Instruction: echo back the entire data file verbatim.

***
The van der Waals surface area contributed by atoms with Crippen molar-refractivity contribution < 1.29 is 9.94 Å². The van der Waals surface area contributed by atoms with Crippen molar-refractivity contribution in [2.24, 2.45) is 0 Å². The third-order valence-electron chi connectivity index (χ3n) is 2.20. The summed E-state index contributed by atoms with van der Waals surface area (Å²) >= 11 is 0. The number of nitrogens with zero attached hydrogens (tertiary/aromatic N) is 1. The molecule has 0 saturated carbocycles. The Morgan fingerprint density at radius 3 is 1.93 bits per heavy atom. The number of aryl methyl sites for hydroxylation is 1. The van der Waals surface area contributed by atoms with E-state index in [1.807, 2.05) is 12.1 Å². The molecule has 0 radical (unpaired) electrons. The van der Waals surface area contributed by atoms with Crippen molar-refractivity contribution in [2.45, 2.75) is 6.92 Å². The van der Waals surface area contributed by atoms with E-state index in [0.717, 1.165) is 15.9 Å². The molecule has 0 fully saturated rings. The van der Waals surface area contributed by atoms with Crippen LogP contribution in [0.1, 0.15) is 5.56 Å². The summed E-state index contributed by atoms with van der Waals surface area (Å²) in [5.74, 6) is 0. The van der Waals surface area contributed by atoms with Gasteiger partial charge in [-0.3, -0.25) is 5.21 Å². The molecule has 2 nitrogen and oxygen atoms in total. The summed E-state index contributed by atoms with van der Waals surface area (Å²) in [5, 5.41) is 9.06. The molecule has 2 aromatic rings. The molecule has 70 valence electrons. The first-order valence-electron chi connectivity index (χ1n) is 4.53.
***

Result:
The van der Waals surface area contributed by atoms with Crippen molar-refractivity contribution < 1.29 is 9.94 Å². The van der Waals surface area contributed by atoms with Crippen molar-refractivity contribution in [2.24, 2.45) is 0 Å². The third-order valence-electron chi connectivity index (χ3n) is 2.20. The summed E-state index contributed by atoms with van der Waals surface area (Å²) >= 11 is 0. The number of nitrogens with zero attached hydrogens (tertiary/aromatic N) is 1. The molecule has 0 saturated carbocycles. The Morgan fingerprint density at radius 3 is 1.93 bits per heavy atom. The number of aryl methyl sites for hydroxylation is 1. The van der Waals surface area contributed by atoms with E-state index in [1.807, 2.05) is 12.1 Å². The molecule has 0 radical (unpaired) electrons. The van der Waals surface area contributed by atoms with Crippen molar-refractivity contribution in [2.45, 2.75) is 6.92 Å². The van der Waals surface area contributed by atoms with E-state index in [0.717, 1.165) is 15.9 Å². The molecule has 0 fully saturated rings. The van der Waals surface area contributed by atoms with Crippen LogP contribution in [0.1, 0.15) is 5.56 Å². The summed E-state index contributed by atoms with van der Waals surface area (Å²) in [5.74, 6) is 0. The van der Waals surface area contributed by atoms with Gasteiger partial charge in [-0.3, -0.25) is 5.21 Å². The molecule has 2 nitrogen and oxygen atoms in total. The summed E-state index contributed by atoms with van der Waals surface area (Å²) in [5, 5.41) is 9.06. The molecule has 2 aromatic rings. The molecule has 70 valence electrons. The first-order valence-electron chi connectivity index (χ1n) is 4.53.